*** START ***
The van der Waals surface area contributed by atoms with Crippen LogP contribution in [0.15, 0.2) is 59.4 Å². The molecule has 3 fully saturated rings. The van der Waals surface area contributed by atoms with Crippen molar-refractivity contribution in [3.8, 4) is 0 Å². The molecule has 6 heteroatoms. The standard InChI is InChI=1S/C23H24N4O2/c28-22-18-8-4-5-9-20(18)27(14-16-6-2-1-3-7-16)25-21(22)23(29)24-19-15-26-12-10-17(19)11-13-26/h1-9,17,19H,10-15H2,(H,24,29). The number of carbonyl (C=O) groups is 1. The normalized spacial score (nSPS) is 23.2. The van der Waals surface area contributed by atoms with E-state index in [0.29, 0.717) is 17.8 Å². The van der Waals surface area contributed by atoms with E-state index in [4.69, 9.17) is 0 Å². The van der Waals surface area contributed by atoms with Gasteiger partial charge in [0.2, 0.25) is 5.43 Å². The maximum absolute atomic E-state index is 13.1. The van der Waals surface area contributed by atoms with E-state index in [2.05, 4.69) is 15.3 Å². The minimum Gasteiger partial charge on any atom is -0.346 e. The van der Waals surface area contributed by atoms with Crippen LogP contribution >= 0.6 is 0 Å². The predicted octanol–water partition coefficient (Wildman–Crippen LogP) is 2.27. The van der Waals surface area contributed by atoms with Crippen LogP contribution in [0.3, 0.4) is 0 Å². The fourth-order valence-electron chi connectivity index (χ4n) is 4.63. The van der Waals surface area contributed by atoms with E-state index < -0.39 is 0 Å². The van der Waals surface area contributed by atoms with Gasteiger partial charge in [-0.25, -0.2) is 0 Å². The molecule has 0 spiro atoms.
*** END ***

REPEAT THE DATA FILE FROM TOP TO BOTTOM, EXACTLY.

The van der Waals surface area contributed by atoms with Crippen LogP contribution in [0.15, 0.2) is 59.4 Å². The molecule has 3 fully saturated rings. The van der Waals surface area contributed by atoms with Crippen molar-refractivity contribution in [3.8, 4) is 0 Å². The molecule has 6 heteroatoms. The standard InChI is InChI=1S/C23H24N4O2/c28-22-18-8-4-5-9-20(18)27(14-16-6-2-1-3-7-16)25-21(22)23(29)24-19-15-26-12-10-17(19)11-13-26/h1-9,17,19H,10-15H2,(H,24,29). The number of carbonyl (C=O) groups is 1. The normalized spacial score (nSPS) is 23.2. The van der Waals surface area contributed by atoms with E-state index in [0.29, 0.717) is 17.8 Å². The van der Waals surface area contributed by atoms with E-state index in [4.69, 9.17) is 0 Å². The van der Waals surface area contributed by atoms with Gasteiger partial charge in [0.2, 0.25) is 5.43 Å². The maximum absolute atomic E-state index is 13.1. The van der Waals surface area contributed by atoms with E-state index in [2.05, 4.69) is 15.3 Å². The minimum Gasteiger partial charge on any atom is -0.346 e. The van der Waals surface area contributed by atoms with Crippen LogP contribution >= 0.6 is 0 Å². The predicted octanol–water partition coefficient (Wildman–Crippen LogP) is 2.27. The van der Waals surface area contributed by atoms with Crippen LogP contribution in [0.3, 0.4) is 0 Å². The fourth-order valence-electron chi connectivity index (χ4n) is 4.63. The van der Waals surface area contributed by atoms with E-state index < -0.39 is 0 Å². The van der Waals surface area contributed by atoms with Gasteiger partial charge in [-0.25, -0.2) is 0 Å². The molecule has 0 spiro atoms.